How Did James Clerk Maxwell Turn Michael Faraday’s Field Theory Into a Map of the Universe?

Michael Faraday studied the lines that iron filings formed by magnets and saw lines of force spreading across the universe.

He thought other forces, like gravity, electricity, and even light, all acted with these lines of force. He was right, but he could not work out the mathematical proof, or description, of his theory.

James Clerk Maxwell put together the model and the mathematical equations that proved Faraday’s theory.

First, Maxwell showed that magnetic fields and electric fields always exist together, so the field is really an electromagnetic field.

Maxwell’s model for this electromagnetic field that spreads out in all directions in the universe is complicated. It can best be described as a series of rotating cylinders separated by small spheres.

When one cylinder turns, the motion is transmitted through the spheres so that all the cylinders turn like a whirlpool. The field is a loop around the universe with no starting or ending point.

Maxwell’s equations are even more complicated, but they basically have to do with measurable electrical and magnetic quantities of mass, distance, and time.

He found that electric waves and magnetic waves travel because of the effects they have on each other. His equations also revealed that electromagnetic waves travel at the speed of light.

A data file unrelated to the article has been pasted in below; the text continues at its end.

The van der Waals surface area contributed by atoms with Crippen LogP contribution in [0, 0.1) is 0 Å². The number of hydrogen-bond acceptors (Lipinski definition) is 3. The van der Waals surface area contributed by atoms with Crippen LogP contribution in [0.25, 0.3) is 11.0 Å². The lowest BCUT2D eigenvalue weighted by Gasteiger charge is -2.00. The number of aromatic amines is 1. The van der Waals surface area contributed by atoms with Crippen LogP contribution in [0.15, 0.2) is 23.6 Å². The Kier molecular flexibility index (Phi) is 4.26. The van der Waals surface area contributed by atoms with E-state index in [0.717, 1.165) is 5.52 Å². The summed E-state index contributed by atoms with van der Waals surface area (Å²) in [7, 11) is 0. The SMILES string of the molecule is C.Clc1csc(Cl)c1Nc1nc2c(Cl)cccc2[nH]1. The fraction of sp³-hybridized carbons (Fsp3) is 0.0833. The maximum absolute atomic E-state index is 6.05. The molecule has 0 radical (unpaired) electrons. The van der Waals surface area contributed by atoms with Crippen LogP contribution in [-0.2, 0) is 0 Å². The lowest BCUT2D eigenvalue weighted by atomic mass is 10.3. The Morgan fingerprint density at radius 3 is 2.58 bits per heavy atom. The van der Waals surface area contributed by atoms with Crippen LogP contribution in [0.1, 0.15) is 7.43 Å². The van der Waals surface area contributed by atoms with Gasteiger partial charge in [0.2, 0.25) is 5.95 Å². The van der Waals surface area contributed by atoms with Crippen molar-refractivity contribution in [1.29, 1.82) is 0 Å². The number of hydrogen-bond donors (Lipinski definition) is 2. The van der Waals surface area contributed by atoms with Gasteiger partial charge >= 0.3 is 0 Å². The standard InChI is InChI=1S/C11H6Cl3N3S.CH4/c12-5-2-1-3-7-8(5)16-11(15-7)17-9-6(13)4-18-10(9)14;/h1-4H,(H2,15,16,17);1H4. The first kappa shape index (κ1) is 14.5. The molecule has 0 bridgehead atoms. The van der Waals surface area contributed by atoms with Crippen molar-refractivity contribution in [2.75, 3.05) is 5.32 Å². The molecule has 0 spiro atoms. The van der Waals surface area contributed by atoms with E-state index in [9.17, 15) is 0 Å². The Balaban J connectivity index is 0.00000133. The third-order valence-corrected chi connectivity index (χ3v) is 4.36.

Maxwell concluded that light itself was electromagnetic radiation and he suggested that there were probably many other forms of electromagnetic radiation, that we cannot see.

The German physicist Heinrich Hertz discovered the first of these, radio waves, in 1888.

James Clerk Maxwell drew this diagram showing the lines of force of three different size objects. Maxwell’s theories were most often expressed in mathematical formulas that eventually related the three main fields of physics, electricity, magnetism and light, to one another.

When Albert Einstein drew his new picture of the universe in the twentieth century, he started with Maxwell’s model of electromagnetic fields.

About Karen Hill

Karen Hill is a freelance writer, editor, and columnist. Born in New York, her work has appeared in the Examiner, Yahoo News, Buzzfeed, among others.

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